From Paige Dumoulin – http://www.linkedin.com/in/paigedumoulinmedica
You already know the answer to this question. For a lot of people it’s a matter of “you don’t know what you don’t know”. They don’t see the value in it because they were too busy working. I personally do based on having been unemployed and everyone told me to “NETWORK”. YIKES!! I had no clue.
Thankfully I found this site, started utilizing the “Answer” section and made several fantastic connections….I even gained employment thru a LinkedIn Group. But the friendships I’ve made go far beyond the job search. Now I just enjoy sharing ideas and learning from others!
From Nikhil Bhatnagar – http://www.linkedin.com/in/nikhilbhatnagar
In my opinion it does not matter if you are with or with out job and are into networking like linkedin or any other. It is a platform where you can easily advertise yourself and your work. and according to me and my experience advertising does not means sales! it is generating interest and product awareness it could be you or your work.
For example : if throw a stone in water you can see the circular rings and how fast it moves and vanish the heavier the stone-> big circles and fast movements like epicentre” i was trying to explain the concept” ..
From Jeff Knight – http://www.linkedin.com/in/jeffknightnc
Connecting with new sales prospects, locating help on difficult problems, maintaining a “pulse” on your industry, and of course, establishing a support network well before you need it.
Another subtle value provided by Linkedin is the convenience and accessibility of the network information. As an executive of our company, I have spent the last 5 years turning around problem profit centers. Managing the projects, recruiting, marketing, and the systems development takes its toll on time, personal and otherwise. Many of my peers, working in similar situations, have made the same observation. We are all running hard to innovate and deploy, immersing ourselves in our businesses. Attending national seminars, trade shows, and other traditional networking events can become impossible for long periods.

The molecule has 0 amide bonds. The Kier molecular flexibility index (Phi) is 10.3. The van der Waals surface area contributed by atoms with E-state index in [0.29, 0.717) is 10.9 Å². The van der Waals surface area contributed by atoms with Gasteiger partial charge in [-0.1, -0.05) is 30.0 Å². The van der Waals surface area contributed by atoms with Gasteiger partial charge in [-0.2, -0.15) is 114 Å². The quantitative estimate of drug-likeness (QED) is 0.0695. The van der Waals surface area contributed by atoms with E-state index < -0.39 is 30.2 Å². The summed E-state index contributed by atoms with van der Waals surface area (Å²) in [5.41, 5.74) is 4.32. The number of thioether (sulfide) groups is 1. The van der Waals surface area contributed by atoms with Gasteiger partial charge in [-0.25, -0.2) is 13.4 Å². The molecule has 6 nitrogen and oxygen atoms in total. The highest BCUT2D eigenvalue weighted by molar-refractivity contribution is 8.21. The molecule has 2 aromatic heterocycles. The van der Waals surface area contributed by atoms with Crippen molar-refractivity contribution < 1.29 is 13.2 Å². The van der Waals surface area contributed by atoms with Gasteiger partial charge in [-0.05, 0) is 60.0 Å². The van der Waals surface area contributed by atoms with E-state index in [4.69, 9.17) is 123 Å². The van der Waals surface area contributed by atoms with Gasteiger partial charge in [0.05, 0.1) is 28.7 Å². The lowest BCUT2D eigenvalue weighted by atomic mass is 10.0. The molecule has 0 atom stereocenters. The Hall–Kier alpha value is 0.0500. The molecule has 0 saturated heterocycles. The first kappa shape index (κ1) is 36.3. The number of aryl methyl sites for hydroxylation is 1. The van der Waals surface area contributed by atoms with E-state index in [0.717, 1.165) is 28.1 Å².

Linkedin has provided a means of relief from the silo that the competitive business climate can create. It provides quick and easy access to a wealth of knowledge, packaged in very informative “personal profiles” and groups. I have had the benefit of making some great connections, obtaining real help, and most importantly being able to offer help to others. Access to Linkedin, from the hotel or wherever, can greatly expand your reach and widen your personal area of influence.